Given the level of talent involved both in front of and behind the camera, nobody should feel much joy — no anti-tentpole schadenfreude or blockbuster-busting righteousness — to discover that the latest Fantastic Four film is a catastrophe. True, a pall of corporate despair does hang over the enterprise. The film was allegedly rushed into production by Fox to keep the property’s rights from reverting back to Marvel, and the finished product bears all the hallmarks of hasty meddling and reshoots — complete with slapdash effects, structural problems, an early trailer filled with shots no longer in the movie, and even hair-continuity issues. But plenty of better movies have been made for dumber reasons, and studios futz all the time with these things. (Remember World War Z?) This thing, one suspects, went off the rails early, and hard.
The film starts in 2007, with our introduction to nerdy, introverted Oyster Bay kid Reed Richards and his tough pal Ben Grimm, as they spend their nights working on Reed’s “biomatter shuttle,” which will allow for human teleportation, using old video games and scrap metal from Ben’s family’s junkyard. It then moves forward to the present-day, as Reed (now played by Miles Teller) is spotted at a science fair and enlisted to join the Baxter Institute, a scientific think-tank run by Dr. Franklin Storm (Reg E. Cathey). There, he meets Storm’s kids, hyperintelligent computer whiz Sue (Kate Mara) and drag-racing free-spirit Johnny (Michael B. Jordan), as well the professor’s former protégé Victor Von Doom (Toby Kebbell). The idea is to use Reed’s know-how and the Baxter Institute’s resources to build a bigger, professional-grade version of the biomatter shuttle and teleport to a planet in another dimension — a “place that could explain the origin of our species … and answer questions we don’t know how to ask yet.”
But when the kids take the biomatter shuttle out for a test-run, things don’t quite turn out as expected. The unstable Planet Zero (which, with its awkward, fake sets, wouldn’t look out of place on an old Flash Gordon serial) isn’t exactly inviting. Victor is stranded back in the other dimension, presumed dead, while Reed, Johnny, and Ben (whom Reed had enlisted at the last minute to join them, for old times’ sake) escape just in the nick of time and are affected in different, horrifying ways. Ben has been turned into a sentient pile of rocks; Johnny is an eternal flame; Sue (who had stayed behind but was injured in an explosion when the others teleported back) is mostly invisible, hovering between being and nothingness. Compared to the others, Reed has gotten off easy: His body has gained the consistency and flexibility of rubber.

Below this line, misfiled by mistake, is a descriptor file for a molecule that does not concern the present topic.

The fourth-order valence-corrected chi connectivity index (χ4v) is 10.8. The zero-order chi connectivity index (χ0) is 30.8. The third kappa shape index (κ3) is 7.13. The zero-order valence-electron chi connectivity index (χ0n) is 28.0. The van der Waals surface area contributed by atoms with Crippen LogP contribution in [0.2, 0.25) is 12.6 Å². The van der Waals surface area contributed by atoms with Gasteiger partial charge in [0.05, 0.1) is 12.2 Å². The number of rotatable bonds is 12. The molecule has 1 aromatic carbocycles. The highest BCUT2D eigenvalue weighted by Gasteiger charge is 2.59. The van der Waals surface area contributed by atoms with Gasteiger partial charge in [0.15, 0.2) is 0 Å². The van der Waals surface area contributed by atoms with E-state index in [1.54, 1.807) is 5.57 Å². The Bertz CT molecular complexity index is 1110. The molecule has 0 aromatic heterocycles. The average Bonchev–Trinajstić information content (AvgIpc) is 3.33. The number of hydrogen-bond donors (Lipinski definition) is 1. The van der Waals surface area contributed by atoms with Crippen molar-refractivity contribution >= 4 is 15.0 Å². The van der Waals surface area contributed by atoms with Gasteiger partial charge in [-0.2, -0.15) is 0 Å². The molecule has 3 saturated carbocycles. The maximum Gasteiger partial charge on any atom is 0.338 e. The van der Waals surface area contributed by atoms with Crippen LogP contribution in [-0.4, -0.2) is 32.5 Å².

Here, you can catch fleeting glimpses of the film that Fantastic Four probably wanted to be. Most superhero stories acknowledge in passing that having superpowers can actually at first be scary, weird, and alienating. Director Josh Trank’s one previous feature credit was 2012’s low-budget hit Chronicle, a grim, tonally deft found-footage movie that offered a refreshingly disturbing take on what a trio of teenage boys might really do if suddenly given superpowers. At first, it seems as if we might see something similar here. So, we dwell for a while on the horror of what’s happening to these kids, as well as the recrimination involved. The creepiest image in the film is that of Reed lying on an examining table, his extremities stretched out in unreal, disturbing fashion; the most moving moment involves Ben’s anger at Reed for effectively turning him into the Thing.
Unfortunately, the film winds up doing nothing with these ideas. Instead, it flashes forward a year, and we see, briefly, that Sue, Ben, and Johnny have been taught to harness their powers for military purposes, while Reed appears to have vanished off the face of the Earth. Even that idea doesn’t last too long, as the quartet is soon reunited for one last slapdash, climactic battle. (One guess as to whom it’s against.)
There’s a fundamental tonal dissonance at the heart of Fantastic Four. The awkward staging, cut-rate effects, and stilted dialogue might have worked alongside a fun, ridiculous story. (The recent Ant-Man, though more polished, has a bit of that B-movie spirit going for it.) Instead, we have a film that, at least at first, tends toward darkness, grief, regret, and stoic glares. The disconnect between cheesy surface and grim subtext is excruciating and often embarrassing.
But it’s not like the film seems to have any idea what to do with those dark ideas either. What happened to Teller and Jordan’s charisma? At least the latter has an excuse: Once he becomes the Human Torch, he feels like he’s barely there as an actor, with a cheap flame effect doing much of the heavy lifting, and the actor reduced to a few reaction shots and an occasional dialogue exchange. Teller, meanwhile, seems like he’s being used in exactly the wrong way: as a humorless, tormented, stoic nerd, deprived of his irreverence and unpredictability. Mara radiates intelligence, as usual, but gets virtually nothing to do, with much of her non-superhero time spent staring at a computer and yelling out technobabble. Jamie Bell, who plays Ben Grimm/the Thing, barely gets any screen time. (Is that even his voice?)
Without the stylistic conceit of Chronicle’s found footage to mask limitations and let the viewer’s imagination to do some of the heavy lifting, Trank is unable to put together any convincing action scenes; it’s like somebody turned the lights on and revealed all the smoke and mirrors involved in the making of such films. One doesn’t want to lay the blame entirely on the director, however, especially if the reports of extended reshoots and last-minute recutting are to be believed. Who knows how much of the film is actually “his” at this point? But it’s hard to see how anything effective might have emerged out of this disaster at any point. The rot runs deep, and nobody is immune.